New York and London were two main centers of the trade in feathers. Colonial expansion across the globe and the exploration of foreign lands had brought new and exotic specimens to the European marketplace throughout the century. New York was one of the places that helped bring these new specimens to Europe, including previously unknown varieties of birds, fuelling the fashionable demand for feathers, wings and even entire birds as decoration.

In the US, two women banded together to fight the slaughter. Two Boston Socialites, Harriet Hemenway and her cousin Minna Hall, started a boycott of the trade, which gained steam due to their social connections. They sent out circulars protesting the practice and hosted tea parties where they educated their guests about the cost to bird life. Their tea parties grew in popularity and culminated in the founding of the Massachusetts Audubon Society, and later, passage of the Weeks-McLean Law, also known as the Migratory Bird Act, by Congress on March 4, 1913. The law banned market hunting and the interstate transport of birds.

There’s a fascinating online exhibition here called Fashioning Feathers, if you’re interested. There’s also a great article here by the always entertaining Lapham’s Quarterly.

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All new! All the time!

In honor of this week’s heat wave, I bring you some fresh-off-the-press news.

Bam! New Pamphlet, in the mail, despite the fact that I think I’m getting a heat rash.

Escape Wheel is the New Informational Pamphlet for Summer 2013. Escape Wheel concerns time: biological, mechanical, relative, and narrative. Why don’t you go to work in the middle of the night? Why don’t we still use water clocks? Who’s more useful, an inarticulate engineer or a dodgy astronomer? What is a sextant? And many other pressing questions, both of our time and the times of others. Includes diagrams, rants, and useful knowledge for many occasions.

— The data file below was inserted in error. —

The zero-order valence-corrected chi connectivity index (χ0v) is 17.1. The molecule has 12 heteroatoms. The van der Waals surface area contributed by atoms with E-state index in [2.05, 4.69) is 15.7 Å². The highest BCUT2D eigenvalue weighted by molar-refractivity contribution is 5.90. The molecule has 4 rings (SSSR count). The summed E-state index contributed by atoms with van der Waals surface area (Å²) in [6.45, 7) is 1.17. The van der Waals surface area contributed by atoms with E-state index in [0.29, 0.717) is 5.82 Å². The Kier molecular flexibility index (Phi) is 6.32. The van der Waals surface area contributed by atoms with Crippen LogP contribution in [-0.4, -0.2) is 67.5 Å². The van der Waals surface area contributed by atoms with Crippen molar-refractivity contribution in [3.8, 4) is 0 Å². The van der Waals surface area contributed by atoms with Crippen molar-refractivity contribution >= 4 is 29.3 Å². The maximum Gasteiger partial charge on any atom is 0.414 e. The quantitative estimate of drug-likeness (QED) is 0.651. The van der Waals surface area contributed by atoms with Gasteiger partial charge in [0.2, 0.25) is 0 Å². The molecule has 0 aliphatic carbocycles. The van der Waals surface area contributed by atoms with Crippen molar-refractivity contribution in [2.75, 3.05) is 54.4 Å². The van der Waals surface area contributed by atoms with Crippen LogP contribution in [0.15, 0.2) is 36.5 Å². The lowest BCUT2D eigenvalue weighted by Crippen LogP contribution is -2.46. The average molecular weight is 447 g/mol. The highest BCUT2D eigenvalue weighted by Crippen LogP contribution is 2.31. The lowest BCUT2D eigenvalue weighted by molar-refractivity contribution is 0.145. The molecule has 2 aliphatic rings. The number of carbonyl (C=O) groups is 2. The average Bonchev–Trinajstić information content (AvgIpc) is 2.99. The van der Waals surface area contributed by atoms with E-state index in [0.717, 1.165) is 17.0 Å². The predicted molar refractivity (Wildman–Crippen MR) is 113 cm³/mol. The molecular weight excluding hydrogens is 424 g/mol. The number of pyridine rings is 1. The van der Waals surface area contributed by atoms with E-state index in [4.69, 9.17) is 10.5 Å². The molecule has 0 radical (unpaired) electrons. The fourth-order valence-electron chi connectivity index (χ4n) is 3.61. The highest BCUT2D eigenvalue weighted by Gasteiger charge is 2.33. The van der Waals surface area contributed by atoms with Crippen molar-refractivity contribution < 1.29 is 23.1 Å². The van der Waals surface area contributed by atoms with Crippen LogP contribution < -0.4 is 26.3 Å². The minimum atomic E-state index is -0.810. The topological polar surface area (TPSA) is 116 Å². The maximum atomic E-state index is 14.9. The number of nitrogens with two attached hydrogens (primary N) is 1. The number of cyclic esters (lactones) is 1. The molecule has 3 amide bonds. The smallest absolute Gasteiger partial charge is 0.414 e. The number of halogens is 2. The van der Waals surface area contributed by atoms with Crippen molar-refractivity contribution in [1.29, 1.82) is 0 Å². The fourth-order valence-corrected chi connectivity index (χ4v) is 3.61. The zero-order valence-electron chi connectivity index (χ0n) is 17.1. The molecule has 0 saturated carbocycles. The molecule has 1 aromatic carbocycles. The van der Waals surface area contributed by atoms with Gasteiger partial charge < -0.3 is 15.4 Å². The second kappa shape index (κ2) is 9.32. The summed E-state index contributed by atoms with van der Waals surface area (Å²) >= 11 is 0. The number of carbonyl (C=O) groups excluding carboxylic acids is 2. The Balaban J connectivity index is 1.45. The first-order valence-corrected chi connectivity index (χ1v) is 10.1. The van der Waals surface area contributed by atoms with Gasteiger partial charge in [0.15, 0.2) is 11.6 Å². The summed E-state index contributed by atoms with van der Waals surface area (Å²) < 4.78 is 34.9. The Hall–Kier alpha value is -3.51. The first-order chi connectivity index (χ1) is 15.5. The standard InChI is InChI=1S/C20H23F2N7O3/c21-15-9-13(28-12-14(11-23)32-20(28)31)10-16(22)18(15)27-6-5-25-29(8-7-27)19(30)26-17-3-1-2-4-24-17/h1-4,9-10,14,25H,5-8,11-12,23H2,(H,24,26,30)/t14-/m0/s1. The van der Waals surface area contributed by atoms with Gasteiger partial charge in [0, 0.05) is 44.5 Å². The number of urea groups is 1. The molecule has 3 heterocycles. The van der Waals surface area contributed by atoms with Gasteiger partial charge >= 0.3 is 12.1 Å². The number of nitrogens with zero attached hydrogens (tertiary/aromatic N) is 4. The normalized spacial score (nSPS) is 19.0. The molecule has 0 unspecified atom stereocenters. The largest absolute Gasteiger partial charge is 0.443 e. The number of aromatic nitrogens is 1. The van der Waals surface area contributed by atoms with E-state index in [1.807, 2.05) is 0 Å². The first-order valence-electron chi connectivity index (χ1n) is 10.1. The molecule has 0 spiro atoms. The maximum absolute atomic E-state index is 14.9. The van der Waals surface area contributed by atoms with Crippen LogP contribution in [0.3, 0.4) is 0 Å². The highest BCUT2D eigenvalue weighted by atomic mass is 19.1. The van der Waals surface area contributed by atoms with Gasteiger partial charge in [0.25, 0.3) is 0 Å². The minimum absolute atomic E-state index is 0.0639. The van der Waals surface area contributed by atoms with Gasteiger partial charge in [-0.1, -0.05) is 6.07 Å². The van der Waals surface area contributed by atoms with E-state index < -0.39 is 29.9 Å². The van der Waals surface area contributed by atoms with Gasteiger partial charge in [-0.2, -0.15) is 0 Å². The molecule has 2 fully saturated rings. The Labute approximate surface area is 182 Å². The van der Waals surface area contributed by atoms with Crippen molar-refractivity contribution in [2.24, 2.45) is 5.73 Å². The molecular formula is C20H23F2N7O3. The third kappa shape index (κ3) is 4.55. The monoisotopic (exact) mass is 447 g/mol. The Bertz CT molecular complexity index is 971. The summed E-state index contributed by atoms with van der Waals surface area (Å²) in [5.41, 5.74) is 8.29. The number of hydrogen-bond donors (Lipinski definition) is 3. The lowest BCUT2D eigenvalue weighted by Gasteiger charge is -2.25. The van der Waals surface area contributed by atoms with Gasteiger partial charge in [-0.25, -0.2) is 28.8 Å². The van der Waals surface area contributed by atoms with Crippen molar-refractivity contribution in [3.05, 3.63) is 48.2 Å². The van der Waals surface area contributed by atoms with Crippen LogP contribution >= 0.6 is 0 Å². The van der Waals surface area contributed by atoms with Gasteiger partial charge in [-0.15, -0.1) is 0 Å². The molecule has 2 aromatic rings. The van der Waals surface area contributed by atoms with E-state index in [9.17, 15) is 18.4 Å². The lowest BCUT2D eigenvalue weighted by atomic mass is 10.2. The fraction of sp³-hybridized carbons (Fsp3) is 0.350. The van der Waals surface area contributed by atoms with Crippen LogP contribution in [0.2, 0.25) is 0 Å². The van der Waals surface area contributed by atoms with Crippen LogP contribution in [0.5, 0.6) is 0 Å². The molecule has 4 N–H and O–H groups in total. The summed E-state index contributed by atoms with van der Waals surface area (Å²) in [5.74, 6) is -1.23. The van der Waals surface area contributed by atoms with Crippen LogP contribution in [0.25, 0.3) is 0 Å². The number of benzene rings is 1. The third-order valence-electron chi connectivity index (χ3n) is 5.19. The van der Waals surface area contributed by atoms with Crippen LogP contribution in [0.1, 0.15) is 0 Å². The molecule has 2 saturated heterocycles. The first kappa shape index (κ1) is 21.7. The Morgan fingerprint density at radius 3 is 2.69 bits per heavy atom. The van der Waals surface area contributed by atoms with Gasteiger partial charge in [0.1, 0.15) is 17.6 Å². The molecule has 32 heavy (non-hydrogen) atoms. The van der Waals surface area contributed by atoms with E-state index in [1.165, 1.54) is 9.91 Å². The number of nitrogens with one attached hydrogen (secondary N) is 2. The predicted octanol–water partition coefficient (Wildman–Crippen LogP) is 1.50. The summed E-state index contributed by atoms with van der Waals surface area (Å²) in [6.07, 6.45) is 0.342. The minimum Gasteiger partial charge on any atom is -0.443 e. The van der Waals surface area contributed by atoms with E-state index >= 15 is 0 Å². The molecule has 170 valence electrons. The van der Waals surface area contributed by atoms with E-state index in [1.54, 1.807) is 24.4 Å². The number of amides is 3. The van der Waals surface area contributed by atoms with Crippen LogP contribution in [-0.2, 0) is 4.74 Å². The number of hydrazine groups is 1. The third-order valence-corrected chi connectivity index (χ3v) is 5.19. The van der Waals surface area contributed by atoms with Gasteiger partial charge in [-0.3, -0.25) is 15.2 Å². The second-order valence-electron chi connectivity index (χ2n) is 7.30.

And that’s not even all! I bring you the new home of all things pamphlet-related:

Yep, my babies have their own home now. Come on by for occasional paranoid rants and old-timey technological excursions by your very own contemporary pamphleteer. I made it myself!

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App vs. Paper

So, as I’ve mentioned, I am slowly working on a field guide to extinct birds, partly because  paper field guides are one of the kinds of printed books that are probably going to disappear (like dictionaries, encyclopedias, atlases, travel guides, etc.) to be replaced by easily portable, easily updated apps. One of things that apps are better at is recording and communicating birdsong. I love the ways that writers have translated birdsong into printed language. (See here.) But if what you want to do is figure out, what is that bird over there? And quickly, before it flies away? Then print is probably not the best option at this point.

Then I read this, and remembered that all the fancy technology in the world doesn’t solve our tendency to be jackasses. (and often it just highlights it). What happens if bird sanctuaries have to ban mobile apps?